Change always involves investment of personal resources -- both time and wealth -- and a common metric for judging the worth of a change is whether or not the return on the investment justifies the up-front cost; that includes politics. Reading Ruth Marcus' piece made me wonder if Walmart Moms are there yet. From The Washington Post:
The Wal-Mart Moms were pessimistic, bordering on despondent, about the state of the country. Like, well, moms dealing with bickering children, they were exasperated by Washington lawmakers seemingly incapable of learning to get along. And they were surprisingly understanding about the president's plight. Even those who did not vote for Barack Obama shied away from blaming him for the current state of affairs. If anything, they said they felt sorry for him.
Now this is a group of 30 women assembled by Walmart.
These were homemakers and teachers, dental assistants and billing managers. Most had at least some college education. All made less than $100,000 annually, most closer to $50,000, and for many the recession had hit painfully close, with husbands who had lost jobs and homes foreclosed or underwater. All were likely to vote in November, although despite the intensity of the Senate races in their states, they were largely oblivious to the candidates. For all the partisan attacks lobbed at the Democratic and Republican congressional leadership, they knew little about House Speaker Nancy Pelosi and even less about Minority Leader John Boehner. If I were a member of Congress listening to these women, I would have been horrified by their perception of lawmakers as elitists disconnected from -- indeed, uninterested in -- their concerns. If I were a member of Congress up for re-election I would have been frightened by their hostility. If I were the president, I would have felt relieved. Not great, but relieved.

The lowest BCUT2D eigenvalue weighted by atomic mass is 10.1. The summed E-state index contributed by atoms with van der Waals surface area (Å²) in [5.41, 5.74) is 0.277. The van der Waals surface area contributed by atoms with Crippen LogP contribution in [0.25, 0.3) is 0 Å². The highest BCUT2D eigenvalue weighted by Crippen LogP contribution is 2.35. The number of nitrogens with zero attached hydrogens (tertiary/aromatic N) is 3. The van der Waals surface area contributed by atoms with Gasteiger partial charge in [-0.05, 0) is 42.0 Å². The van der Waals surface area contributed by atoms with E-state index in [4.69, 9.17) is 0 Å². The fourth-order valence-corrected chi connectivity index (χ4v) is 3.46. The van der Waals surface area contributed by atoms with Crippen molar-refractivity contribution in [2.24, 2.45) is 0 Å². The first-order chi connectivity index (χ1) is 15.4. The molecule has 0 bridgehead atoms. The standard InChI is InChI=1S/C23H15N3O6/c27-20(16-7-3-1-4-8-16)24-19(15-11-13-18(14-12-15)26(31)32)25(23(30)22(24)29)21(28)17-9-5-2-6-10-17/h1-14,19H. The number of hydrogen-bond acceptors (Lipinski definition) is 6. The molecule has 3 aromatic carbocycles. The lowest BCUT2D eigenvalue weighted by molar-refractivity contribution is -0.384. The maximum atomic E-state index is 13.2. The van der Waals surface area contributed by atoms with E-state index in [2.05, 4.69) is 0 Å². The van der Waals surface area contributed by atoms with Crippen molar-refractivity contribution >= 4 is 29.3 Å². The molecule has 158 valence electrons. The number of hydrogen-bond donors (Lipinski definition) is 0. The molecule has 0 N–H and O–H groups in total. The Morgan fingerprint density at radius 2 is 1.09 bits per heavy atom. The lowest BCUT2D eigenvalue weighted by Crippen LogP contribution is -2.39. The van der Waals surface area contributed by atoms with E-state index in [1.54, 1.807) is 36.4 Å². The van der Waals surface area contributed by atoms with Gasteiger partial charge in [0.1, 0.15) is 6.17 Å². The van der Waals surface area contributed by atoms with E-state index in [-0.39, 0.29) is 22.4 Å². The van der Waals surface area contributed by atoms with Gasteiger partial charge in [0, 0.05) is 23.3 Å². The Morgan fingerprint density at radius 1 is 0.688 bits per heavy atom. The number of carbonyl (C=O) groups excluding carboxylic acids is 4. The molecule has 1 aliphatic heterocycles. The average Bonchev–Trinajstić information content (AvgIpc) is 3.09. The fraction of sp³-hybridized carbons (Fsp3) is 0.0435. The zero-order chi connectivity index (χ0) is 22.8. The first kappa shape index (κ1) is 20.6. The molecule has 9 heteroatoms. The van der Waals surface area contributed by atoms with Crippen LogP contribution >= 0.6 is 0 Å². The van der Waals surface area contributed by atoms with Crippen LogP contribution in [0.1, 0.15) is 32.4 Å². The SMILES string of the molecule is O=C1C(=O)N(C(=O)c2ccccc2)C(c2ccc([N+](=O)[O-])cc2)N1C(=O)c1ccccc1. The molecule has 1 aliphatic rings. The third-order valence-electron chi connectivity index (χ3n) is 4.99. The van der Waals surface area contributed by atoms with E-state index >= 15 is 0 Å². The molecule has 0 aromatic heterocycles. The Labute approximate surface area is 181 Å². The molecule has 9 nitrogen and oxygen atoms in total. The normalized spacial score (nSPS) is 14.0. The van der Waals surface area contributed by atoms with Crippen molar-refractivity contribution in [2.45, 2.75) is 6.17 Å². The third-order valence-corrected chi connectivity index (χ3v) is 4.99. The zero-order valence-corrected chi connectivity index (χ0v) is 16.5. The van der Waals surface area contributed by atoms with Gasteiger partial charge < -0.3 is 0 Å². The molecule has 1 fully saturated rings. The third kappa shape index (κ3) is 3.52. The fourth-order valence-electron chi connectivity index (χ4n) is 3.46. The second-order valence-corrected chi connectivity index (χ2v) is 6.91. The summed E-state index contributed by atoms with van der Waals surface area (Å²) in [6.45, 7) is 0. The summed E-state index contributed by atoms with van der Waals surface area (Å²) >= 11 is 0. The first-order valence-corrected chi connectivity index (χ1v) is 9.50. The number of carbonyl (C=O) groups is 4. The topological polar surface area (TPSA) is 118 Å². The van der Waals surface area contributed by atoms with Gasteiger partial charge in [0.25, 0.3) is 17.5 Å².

But why did Walmart bring them together? Jeff Hess: Have Coffee Will Write.

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